The Los Angeles Dodgers wrapped up Week 1 of the 2015 season with mixed results, splitting six games against fellow National League West opponents.

It was a roller-coaster ride of emotions, with several exciting moments peppered with the sobering reminders that some old wounds may still need tourniquets.

The sample size is undeniably small, but here are the three main takeaways from the first week of Dodger baseball.


Clayton Kershaw Hasn’t Found His Rhythm

Through his first two starts in 2015, the reigning National League MVP has looked like anything but the pitcher who took home his third Cy Young Award last season.

Kershaw got the Opening Day nod at Dodger Stadium against the San Diego Padres. He came away with a no-decision after making 99 pitches in just six innings and allowed three earned runs. It wasn’t a terrible start but certainly below the standard Kershaw has set for himself during the past several years.

Surely the offseason rust would have crumbled away by his second start?

Not quite.

The Arizona Diamondbacks torched the southpaw for 10 hits and five earned runs in less than seven innings at Chase Field. Kershaw couldn’t avoid a decision on Saturday night, suffering the loss to begin the season 0-1.

“Basically, I got blasted today,” Kershaw said, per Dylan Hernandez of the Los Angeles Times. “I don’t know what else to say.”

Kershaw has already allowed eight earned runs on the young season. He didn’t surrender his eighth earned run until May 17 last year—coincidentally against the same Diamondbacks team at Chase Field during what would end up being his worst start of the season.

Kershaw will take on the Colorado Rockies in a home start this Friday.

Adrian Gonzalez Is Locked In

The Dodgers are going to need Adrian Gonzalez to hold down the middle of the lineup more than ever now that Matt Kemp and Hanley Ramirez are gone.

So far, the veteran first baseman hasn’t disappointed.

He’s recorded a hit in every game this season, including five home runs during the season-opening series against San Diego—the team for which he belted 161 long balls from 2006-2010.

The highlight of the week was Gonzalez’s three-homer game last Wednesday. The Padres’ starting pitcher, Andrew Cashner, served up each dose of the trifecta—the first of Gonzalez’s career.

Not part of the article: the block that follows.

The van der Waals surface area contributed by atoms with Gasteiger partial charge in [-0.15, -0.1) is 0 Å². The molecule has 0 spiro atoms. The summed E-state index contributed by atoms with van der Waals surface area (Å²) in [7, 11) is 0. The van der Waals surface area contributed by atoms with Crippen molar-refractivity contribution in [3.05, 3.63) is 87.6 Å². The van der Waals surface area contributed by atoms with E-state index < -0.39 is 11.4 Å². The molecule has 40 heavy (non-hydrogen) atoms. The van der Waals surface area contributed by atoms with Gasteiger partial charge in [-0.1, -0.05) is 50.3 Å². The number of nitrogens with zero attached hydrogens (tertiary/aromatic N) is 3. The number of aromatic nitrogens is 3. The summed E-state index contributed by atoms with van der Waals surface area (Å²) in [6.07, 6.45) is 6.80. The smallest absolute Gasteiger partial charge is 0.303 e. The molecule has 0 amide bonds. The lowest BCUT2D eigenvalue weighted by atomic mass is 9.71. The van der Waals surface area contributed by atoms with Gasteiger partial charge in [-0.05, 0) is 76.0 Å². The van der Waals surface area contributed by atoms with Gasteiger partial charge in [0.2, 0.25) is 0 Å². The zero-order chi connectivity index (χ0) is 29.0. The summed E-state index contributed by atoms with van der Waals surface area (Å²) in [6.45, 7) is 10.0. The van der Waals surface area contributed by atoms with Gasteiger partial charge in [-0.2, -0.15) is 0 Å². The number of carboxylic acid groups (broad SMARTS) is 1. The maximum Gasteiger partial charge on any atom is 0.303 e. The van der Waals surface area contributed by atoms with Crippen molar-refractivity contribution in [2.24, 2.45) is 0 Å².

“I was able to run into three fastballs and I thank God they were able to go over the fence,” said Gonzalez, per ESPN Los Angeles’ Mark Saxon. “It’s definitely right up there as a personal feat.”

The three home runs piggy-backed another one he had hit late in the previous game, making it four consecutive plate appearances that ended with a long ball.

All five of Gonzalez’s home runs this year have landed beyond the right field fence, illustrating a recent trend of pulling his round-trippers rather than sending them to the opposite field.

Gonzalez’s performance wasn’t solely about the power surge, though. According to Ace of MLB Stats, he also became the first player in the last decade to open a season with at least three hits in his team’s first three games.

While none of Gonzalez’s four hits over the weekend left the yard, the 32-year-old still enters Tuesday night’s game against the Seattle Mariners with a robust .556 average (15-for-27), four doubles and seven RBI.

Bullpen Concerns Remain

A winter removed from ranking 22nd in bullpen ERA, 20th in FIP and 27th in walk rate, the Dodgers bullpen is once again struggling to begin the 2015 season.

Determined to solidify a shaky situation, new president of baseball operations Andrew Friedman and general manager Farhan Zaidi decided to clean house over the winter. They severed ties with Brian Wilson and made trades to bring in right-handers Joel Peralta, Juan Nicasio and Chris Hatcher.

With closer Kenley Jansen out for at least a few more weeks as he recovers from foot surgery, the Dodgers have turned to a bullpen by committee.

Hatcher recorded the save on Opening Day but retired just one of the next nine batters he faced over two appearances—ballooning his ERA to 33.75 in the process. Peralta has since assumed closing duties and has yet to allow a run.

Although Peralta has turned in serviceable work so far, the 39-year-old has just 14 career saves in 561 innings pitched. Continued reliance on him in the ninth inning may eventually cost the Dodgers, who must patiently wait for Jansen to return.

Left-hander J.P. Howell, one of the few holdovers from last season, began the season by allowing a tiebreaking single in the eighth inning last Tuesday. After pitching a scoreless inning the next day, he then took a loss in Arizona by surrendering a walk-off single in the 10th inning on Friday.

Los Angeles relievers, whose combined 3.60 ERA ranks 21st in baseball, have been directly responsible for two of the team’s three losses.

“We’ll just play it out,” said Mattingly, per NBC Los Angeles’ Michael Duarte. “You’ll have to stay tuned. It’s a fluid situation.”


All stats courtesy of unless otherwise noted.

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